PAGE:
When I walked into the small sound and vibration healing studio on Tuesday, I was panicked and sweating, my mind racing. I had rushed up, through, and across the city to make this morning appointment while trying to ignore the knots progressively tightening in my stomach and the nausea swinging from my gut to my throat and back down.
I was greeted by Katherine Hamer, my teacher and practitioner for the next hour or so and invited to take off my shoes, sit down, and catch my breath. My two friends, colleagues, and mentors were already inside, clearly already calmed by this same invitation. We had booked an Ancient Tibetan singing bowl session with Katherine to experience the humming, ringing, and vibration of the bowls. Purported to reduce stress, anxiety, blood pressure, and pain, and enhance circulation, immunity, insight and intuition, I was intrigued and clearly in need.
For years I’ve been interested in the healing power of sound and music. On the most basic level, I’ve experienced how turning on music takes me from low to high energy, darkness to light, agitation to calm. Studies show listening to music that moves you causes your brain to release dopamine, a “feel-good” chemical. In fact, listening to music we love has the potential to give us the same excitement, joy, and euphoria as eating our favorite foods or having great sex. But mood enhancement is just the start of the benefits of music.
Music helps maintain and can enhance brain function, speeds the recovery of those suffering from heart disease, and lowers stress, anxiety, and depression. When it comes to the brain, studies reveal that listening to music is like exercising the brain. The simple act of listening can sustain brain health, especially as we age, resulting in better memory function and mental sharpness. In terms of the heart, music lowers blood pressure and slows the heart rate—both key in heart health recovery. And, when it comes to relieving stress, anxiety, and depression, music not only produces that feel-good dopamine, but also endorphins. Endorphins, released from the pituitary gland of the brain, help relieve pain and induce feelings of pleasure. In addition, music reduces the release of cortisol, the stress hormone. This perfect combination of increasing the good and decreasing the bad helps to relieve stress, anxiety, and depression.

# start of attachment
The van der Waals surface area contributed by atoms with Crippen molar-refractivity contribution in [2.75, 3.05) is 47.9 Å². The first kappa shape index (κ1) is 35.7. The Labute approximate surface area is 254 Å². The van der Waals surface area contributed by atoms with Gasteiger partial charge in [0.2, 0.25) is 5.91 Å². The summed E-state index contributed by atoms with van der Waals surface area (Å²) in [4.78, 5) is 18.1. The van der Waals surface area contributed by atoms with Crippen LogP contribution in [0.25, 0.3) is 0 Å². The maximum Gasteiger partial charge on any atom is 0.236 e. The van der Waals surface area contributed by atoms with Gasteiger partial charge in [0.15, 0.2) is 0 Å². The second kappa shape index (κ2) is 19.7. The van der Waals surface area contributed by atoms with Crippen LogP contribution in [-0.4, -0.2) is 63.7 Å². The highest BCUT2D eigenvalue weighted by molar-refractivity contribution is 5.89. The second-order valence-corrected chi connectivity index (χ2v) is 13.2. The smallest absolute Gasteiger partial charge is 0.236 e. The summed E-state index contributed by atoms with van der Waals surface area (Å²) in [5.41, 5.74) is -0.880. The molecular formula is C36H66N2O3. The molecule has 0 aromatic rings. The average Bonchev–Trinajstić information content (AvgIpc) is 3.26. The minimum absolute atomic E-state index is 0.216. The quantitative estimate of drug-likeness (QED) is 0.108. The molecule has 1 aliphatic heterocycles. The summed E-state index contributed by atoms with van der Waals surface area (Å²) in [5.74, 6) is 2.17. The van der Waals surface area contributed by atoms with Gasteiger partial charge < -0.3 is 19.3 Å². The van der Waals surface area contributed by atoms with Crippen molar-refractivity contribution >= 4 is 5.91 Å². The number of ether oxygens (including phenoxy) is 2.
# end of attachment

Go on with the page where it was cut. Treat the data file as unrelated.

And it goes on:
In short, music is good for your health—how nice is that—something so enjoyable that’s also so good for you! And, from my conversation with Katherine and some research on my own, sound can have the same effects on the body as does music.
So that day, we laid on comfortable mats, our bodies propped with pillows and our eyes closed, as Katherine moved around the space with her bowls, eliciting beautiful tones, some deep and others high pitched. We connected to the vibrations through sound and contact as she placed the bowls on different parts of our bodies. The sounds and vibrations helped relax me and bring me to a meditative state. Then Katherine placed a bowl on my stomach, filled it with warm water, and played the bowl. The combination of the compression, heat, and vibration was pure heaven. Of course, I still have more to discover from a science perspective, but I can tell you I left this session relieved of my cramping and nausea, and profoundly more relaxed. Even as I moved to my next appointment, that feeling of rush had disappeared. I was still moving quickly but the associated panic was gone.
I’m interested to explore how sound, outside a healing studio, can help me sustain that wonderful calm, even if just a sliver of it. And you can too. Wouldn’t you love, in the midst of your hectic week, to bring your mind and body to a state of total calm? This week’s challenge is this: Explore how sound can enhance your health and wellness. Take a look at our suggestions for inspiration and guidance.
Make A Change Today,